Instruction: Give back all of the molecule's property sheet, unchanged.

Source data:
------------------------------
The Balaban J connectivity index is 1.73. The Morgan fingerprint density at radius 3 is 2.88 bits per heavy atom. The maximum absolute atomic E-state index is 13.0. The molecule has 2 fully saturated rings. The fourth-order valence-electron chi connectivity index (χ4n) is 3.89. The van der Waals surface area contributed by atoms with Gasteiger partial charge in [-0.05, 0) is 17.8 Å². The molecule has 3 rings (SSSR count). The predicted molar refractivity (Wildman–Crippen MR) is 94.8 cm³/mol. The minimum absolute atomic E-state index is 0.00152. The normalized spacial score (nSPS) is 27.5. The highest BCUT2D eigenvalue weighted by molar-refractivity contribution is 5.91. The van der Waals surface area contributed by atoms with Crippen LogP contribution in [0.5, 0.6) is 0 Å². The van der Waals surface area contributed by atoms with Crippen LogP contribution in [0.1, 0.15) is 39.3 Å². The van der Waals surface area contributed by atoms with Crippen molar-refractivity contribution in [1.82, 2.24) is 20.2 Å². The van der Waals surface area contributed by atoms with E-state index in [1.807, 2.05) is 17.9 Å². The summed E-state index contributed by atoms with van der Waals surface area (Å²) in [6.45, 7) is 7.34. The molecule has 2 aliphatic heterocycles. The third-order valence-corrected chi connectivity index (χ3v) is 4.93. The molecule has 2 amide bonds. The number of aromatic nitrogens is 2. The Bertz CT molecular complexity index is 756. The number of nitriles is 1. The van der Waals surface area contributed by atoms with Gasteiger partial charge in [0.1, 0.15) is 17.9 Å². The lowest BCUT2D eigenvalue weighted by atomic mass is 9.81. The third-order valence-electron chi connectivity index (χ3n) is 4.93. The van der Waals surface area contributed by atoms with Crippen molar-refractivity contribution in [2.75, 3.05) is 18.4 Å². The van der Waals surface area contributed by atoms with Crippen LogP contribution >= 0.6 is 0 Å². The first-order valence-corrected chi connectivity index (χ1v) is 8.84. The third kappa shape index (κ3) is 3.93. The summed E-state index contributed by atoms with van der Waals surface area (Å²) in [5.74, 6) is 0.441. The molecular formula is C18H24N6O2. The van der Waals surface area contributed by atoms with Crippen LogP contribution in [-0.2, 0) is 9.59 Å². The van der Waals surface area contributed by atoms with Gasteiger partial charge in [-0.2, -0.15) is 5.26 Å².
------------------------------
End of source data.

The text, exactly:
The Balaban J connectivity index is 1.73. The Morgan fingerprint density at radius 3 is 2.88 bits per heavy atom. The maximum absolute atomic E-state index is 13.0. The molecule has 2 fully saturated rings. The fourth-order valence-electron chi connectivity index (χ4n) is 3.89. The van der Waals surface area contributed by atoms with Gasteiger partial charge in [-0.05, 0) is 17.8 Å². The molecule has 3 rings (SSSR count). The predicted molar refractivity (Wildman–Crippen MR) is 94.8 cm³/mol. The minimum absolute atomic E-state index is 0.00152. The normalized spacial score (nSPS) is 27.5. The highest BCUT2D eigenvalue weighted by molar-refractivity contribution is 5.91. The van der Waals surface area contributed by atoms with Crippen LogP contribution in [0.5, 0.6) is 0 Å². The van der Waals surface area contributed by atoms with Crippen LogP contribution in [0.1, 0.15) is 39.3 Å². The van der Waals surface area contributed by atoms with Crippen molar-refractivity contribution in [1.82, 2.24) is 20.2 Å². The van der Waals surface area contributed by atoms with E-state index in [1.807, 2.05) is 17.9 Å². The summed E-state index contributed by atoms with van der Waals surface area (Å²) in [6.45, 7) is 7.34. The molecule has 2 aliphatic heterocycles. The third-order valence-corrected chi connectivity index (χ3v) is 4.93. The molecule has 2 amide bonds. The number of aromatic nitrogens is 2. The Bertz CT molecular complexity index is 756. The number of nitriles is 1. The van der Waals surface area contributed by atoms with Gasteiger partial charge in [0.1, 0.15) is 17.9 Å². The lowest BCUT2D eigenvalue weighted by atomic mass is 9.81. The third-order valence-electron chi connectivity index (χ3n) is 4.93. The van der Waals surface area contributed by atoms with Crippen molar-refractivity contribution in [2.75, 3.05) is 18.4 Å². The van der Waals surface area contributed by atoms with Crippen LogP contribution >= 0.6 is 0 Å². The first-order valence-corrected chi connectivity index (χ1v) is 8.84. The third kappa shape index (κ3) is 3.93. The summed E-state index contributed by atoms with van der Waals surface area (Å²) in [5.74, 6) is 0.441. The molecular formula is C18H24N6O2. The van der Waals surface area contributed by atoms with Crippen LogP contribution in [-0.2, 0) is 9.59 Å². The van der Waals surface area contributed by atoms with Gasteiger partial charge in [-0.2, -0.15) is 5.26 Å².